Some have a favorite poem that is called Footprints in the Sand. The central them of the poem is that when we look back at our life and the path that we have walked, at times there are two sets of footprints and at others there are only one; that it is Christ who did not abandon us in times of struggle and trials, but who lifted and carried us, so that we see only the single set. But there are so many more footprints for us to see, a truly endless and infinite number criss-crossing and walking alongside our path, because in a life that is everlasting we do not merely walk this way in a single time and moment. We are walking this Way throughout all times and in all moments; we do not blink out of existence, but persist; we do not pass by, but remain with our brothers and sisters throughout all time.
This is the infinite moment which remains much more alive in the Eastern traditions, and captured in living icons. According to this understanding, the Baptism of the Lord did not simply happen 2,000 years ago, but is happening today; the Transfiguration is not an event that passed away and needed to be memorialized by three stones (Mk. 9:2-13), but is happening today; Abraham’s greeting of the three Angels, Moses’ leading the people out of Egypt and Elijah’s raising of the widow’s, child continue to happen and live in the present; and that when we pray for those who have died, we are praying for them and joining them in that very moment of death.
We walk with and in the midst of the Saints on a daily basis, their countless footprints are dancing around us. We are never on this journey alone and abandoned, but have always their companionship, their prayers and wisdom, and while it may be easy to consign them to a distant land and place, with little in common to our world of the 21st century, we are reminded that it is One body, and not several, to which we belong; it is one Christ who was crucified, died, was buried and resurrected; it is One God, Father, Son and Holy Spirit, who created the universe, who delivered His people from bondage, who gave to the world His Only Begotten Son, and who promised salvation through the forgiveness of sins.
There is one Way, one Truth and one Light of this world, and it is along this one common and very same Way that are saintly forebears also walked. There is no question, no struggle, nor any lesson learned that is new, that has not already been challenged and encountered. Just as it has become more popular today to say that Christopher Columbus did not discover America because there were inhabitants and people already living on this side of the world, there is nothing of God, or this life, that has not already been discovered or experienced. We may be assured that if there is a question in our mind or spirit, one of our brothers or sisters has already asked and puzzled over these very things.
A great gift, and true grace, of the Catholic Faith is that we recognize and remember that for nearly 2,000 years now we have been exploring, sorting and sifting through these things. It is not left alone to our wisdom and intelligence to discover, but that we have the benefit of the wise and collective tradition that has sorted though these very things. This is what Tradition truly is. It is not that my family went to a particular restaurant once on a Christmas Eve, and so, as children, it was decided that we had to go to that very same restaurant every year, because that was our tradition. Rather, Tradition is the collected wisdom and experience of all the generations of humanity sorting through true and authentic knowledge of God; to test and refine as iron in the furnace; to strengthen and to purify, eliminating what is harmful, deceptive and foreign to the Love of Christ; that the first Wisdom is the Word and Holy Scripture and everything since has been our work and effort to come to know and to learn all that this Word has said. Here we may think about athletes and teams who improve year after year, and even generation after generation; or about how runners today are faster, they jump higher and throw further than the greatest athletes of generations past. Similarly, even the weaker teams of today would far outplay and likely beat world championship teams from twenty or thirty years ago. Is this because our average athletes today are simply, and by chance, better and more capable than even the finest and strongest athletes of the past? Rather, our athletes today have built upon and stand upon the shoulders of the work and the wisdom of their predecessors.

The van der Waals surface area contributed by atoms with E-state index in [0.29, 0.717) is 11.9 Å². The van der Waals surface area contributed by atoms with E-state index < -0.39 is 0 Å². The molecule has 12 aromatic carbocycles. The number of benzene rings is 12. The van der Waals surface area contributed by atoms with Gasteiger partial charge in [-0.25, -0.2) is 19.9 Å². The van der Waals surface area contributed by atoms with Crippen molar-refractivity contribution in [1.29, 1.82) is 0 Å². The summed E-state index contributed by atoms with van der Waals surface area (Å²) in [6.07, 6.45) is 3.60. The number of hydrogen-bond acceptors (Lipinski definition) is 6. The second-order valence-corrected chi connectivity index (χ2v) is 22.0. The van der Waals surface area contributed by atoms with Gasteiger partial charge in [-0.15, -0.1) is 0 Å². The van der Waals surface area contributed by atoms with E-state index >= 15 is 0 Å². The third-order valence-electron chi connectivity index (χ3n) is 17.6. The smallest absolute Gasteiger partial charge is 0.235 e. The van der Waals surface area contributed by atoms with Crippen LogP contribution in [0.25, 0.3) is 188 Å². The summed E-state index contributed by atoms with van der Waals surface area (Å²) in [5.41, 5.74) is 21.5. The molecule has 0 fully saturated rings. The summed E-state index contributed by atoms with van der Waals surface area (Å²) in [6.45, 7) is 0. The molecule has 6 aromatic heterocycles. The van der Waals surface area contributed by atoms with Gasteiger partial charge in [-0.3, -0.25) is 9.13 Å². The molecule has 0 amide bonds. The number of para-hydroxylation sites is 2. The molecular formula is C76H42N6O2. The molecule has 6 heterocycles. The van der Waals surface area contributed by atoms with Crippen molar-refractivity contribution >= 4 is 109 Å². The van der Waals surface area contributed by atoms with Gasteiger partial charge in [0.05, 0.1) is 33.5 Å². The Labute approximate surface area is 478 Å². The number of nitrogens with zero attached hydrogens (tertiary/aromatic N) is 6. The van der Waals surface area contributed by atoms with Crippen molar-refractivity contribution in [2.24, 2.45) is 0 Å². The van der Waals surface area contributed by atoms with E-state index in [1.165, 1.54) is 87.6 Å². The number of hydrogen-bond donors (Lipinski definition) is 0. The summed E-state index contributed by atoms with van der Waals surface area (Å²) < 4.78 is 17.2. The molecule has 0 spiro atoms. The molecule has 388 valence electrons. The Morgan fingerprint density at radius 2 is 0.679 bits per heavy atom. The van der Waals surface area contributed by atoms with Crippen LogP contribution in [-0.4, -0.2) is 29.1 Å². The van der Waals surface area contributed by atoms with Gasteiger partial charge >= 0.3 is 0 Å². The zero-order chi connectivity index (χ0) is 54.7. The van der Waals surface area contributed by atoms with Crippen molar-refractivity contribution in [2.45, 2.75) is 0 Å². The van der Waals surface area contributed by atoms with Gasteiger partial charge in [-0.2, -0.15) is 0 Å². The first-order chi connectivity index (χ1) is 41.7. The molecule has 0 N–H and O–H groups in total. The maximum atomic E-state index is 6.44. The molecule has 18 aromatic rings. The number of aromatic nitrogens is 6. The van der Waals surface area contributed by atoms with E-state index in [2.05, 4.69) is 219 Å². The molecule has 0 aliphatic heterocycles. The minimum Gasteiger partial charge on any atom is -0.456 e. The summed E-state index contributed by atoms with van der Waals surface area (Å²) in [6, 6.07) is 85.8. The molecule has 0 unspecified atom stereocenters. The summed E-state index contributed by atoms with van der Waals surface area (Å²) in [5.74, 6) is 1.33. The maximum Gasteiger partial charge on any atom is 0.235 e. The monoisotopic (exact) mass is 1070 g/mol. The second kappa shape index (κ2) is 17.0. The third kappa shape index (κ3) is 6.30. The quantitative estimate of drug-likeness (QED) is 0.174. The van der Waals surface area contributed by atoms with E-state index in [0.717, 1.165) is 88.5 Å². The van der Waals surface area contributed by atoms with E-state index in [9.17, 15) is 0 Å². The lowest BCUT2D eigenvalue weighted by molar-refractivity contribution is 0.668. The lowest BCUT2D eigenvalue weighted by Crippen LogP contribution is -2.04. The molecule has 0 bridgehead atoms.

We are not alone and limited to this single lifetime in our struggles and coming to know our Lord and the Way that leads to Him. Read the works of our saintly forebears and pray with them daily as brothers and sisters, and even dear friends who have walked this Way before, who know of its pot holes, dangers, obstacles, joys and great riches. Do not be intimidated by long lists of suggested reading or daunting length. As with all things, begin in prayer and proceed with an open spirit and attentive ear. Choose one that seems inviting, or accept a suggestion that someone trusted has offered. Pray with the text before, during and after you read, for as you read, you truly are in a state of prayer, communing with a faithful brother, sister, father or mother in Christ, discussing the things that we have experienced and what has happened as the disciples discussed such things along the road to Emmaus. Do not be overcome by the number of worthwhile books to read, but comforted that there are so many good and faithful witnesses. Over time, you will gather a great collection and gain in confidence that you have not found the Way by the luck of the blind, but through the guidance, witness and companionship of those who have gone before us.